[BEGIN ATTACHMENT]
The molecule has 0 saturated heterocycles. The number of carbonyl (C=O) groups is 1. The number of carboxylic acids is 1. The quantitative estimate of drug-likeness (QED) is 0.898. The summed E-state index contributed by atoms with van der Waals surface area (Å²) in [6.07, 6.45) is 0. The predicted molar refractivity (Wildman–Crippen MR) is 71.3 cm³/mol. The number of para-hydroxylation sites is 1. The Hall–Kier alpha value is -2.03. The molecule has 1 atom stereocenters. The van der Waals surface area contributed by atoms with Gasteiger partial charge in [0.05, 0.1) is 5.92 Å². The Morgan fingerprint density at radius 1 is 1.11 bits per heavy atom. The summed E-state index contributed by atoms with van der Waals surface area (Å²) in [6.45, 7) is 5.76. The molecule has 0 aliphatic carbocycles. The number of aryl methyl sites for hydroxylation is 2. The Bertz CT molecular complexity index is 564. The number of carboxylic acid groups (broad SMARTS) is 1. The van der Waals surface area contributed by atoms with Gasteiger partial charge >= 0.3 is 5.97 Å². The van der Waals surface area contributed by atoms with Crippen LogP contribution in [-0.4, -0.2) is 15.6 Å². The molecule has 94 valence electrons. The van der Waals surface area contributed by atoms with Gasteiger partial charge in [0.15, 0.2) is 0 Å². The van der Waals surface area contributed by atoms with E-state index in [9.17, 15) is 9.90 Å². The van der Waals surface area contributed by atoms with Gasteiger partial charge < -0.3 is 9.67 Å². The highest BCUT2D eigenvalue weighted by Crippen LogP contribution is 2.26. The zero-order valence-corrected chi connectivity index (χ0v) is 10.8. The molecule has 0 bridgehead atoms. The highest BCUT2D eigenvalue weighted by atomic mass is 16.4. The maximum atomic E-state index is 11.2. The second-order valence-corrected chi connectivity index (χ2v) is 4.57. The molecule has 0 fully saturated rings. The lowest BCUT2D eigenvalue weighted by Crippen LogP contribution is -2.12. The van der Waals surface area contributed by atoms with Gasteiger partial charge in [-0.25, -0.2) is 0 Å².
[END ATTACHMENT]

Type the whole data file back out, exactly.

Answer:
The molecule has 0 saturated heterocycles. The number of carbonyl (C=O) groups is 1. The number of carboxylic acids is 1. The quantitative estimate of drug-likeness (QED) is 0.898. The summed E-state index contributed by atoms with van der Waals surface area (Å²) in [6.07, 6.45) is 0. The predicted molar refractivity (Wildman–Crippen MR) is 71.3 cm³/mol. The number of para-hydroxylation sites is 1. The Hall–Kier alpha value is -2.03. The molecule has 1 atom stereocenters. The van der Waals surface area contributed by atoms with Gasteiger partial charge in [0.05, 0.1) is 5.92 Å². The Morgan fingerprint density at radius 1 is 1.11 bits per heavy atom. The summed E-state index contributed by atoms with van der Waals surface area (Å²) in [6.45, 7) is 5.76. The molecule has 0 aliphatic carbocycles. The number of aryl methyl sites for hydroxylation is 2. The Bertz CT molecular complexity index is 564. The number of carboxylic acid groups (broad SMARTS) is 1. The van der Waals surface area contributed by atoms with Gasteiger partial charge >= 0.3 is 5.97 Å². The van der Waals surface area contributed by atoms with Crippen LogP contribution in [-0.4, -0.2) is 15.6 Å². The molecule has 94 valence electrons. The van der Waals surface area contributed by atoms with Gasteiger partial charge in [0.15, 0.2) is 0 Å². The van der Waals surface area contributed by atoms with E-state index in [9.17, 15) is 9.90 Å². The van der Waals surface area contributed by atoms with Gasteiger partial charge < -0.3 is 9.67 Å². The highest BCUT2D eigenvalue weighted by Crippen LogP contribution is 2.26. The zero-order valence-corrected chi connectivity index (χ0v) is 10.8. The molecule has 0 bridgehead atoms. The highest BCUT2D eigenvalue weighted by atomic mass is 16.4. The maximum atomic E-state index is 11.2. The second-order valence-corrected chi connectivity index (χ2v) is 4.57. The molecule has 0 fully saturated rings. The lowest BCUT2D eigenvalue weighted by Crippen LogP contribution is -2.12. The van der Waals surface area contributed by atoms with Gasteiger partial charge in [-0.25, -0.2) is 0 Å².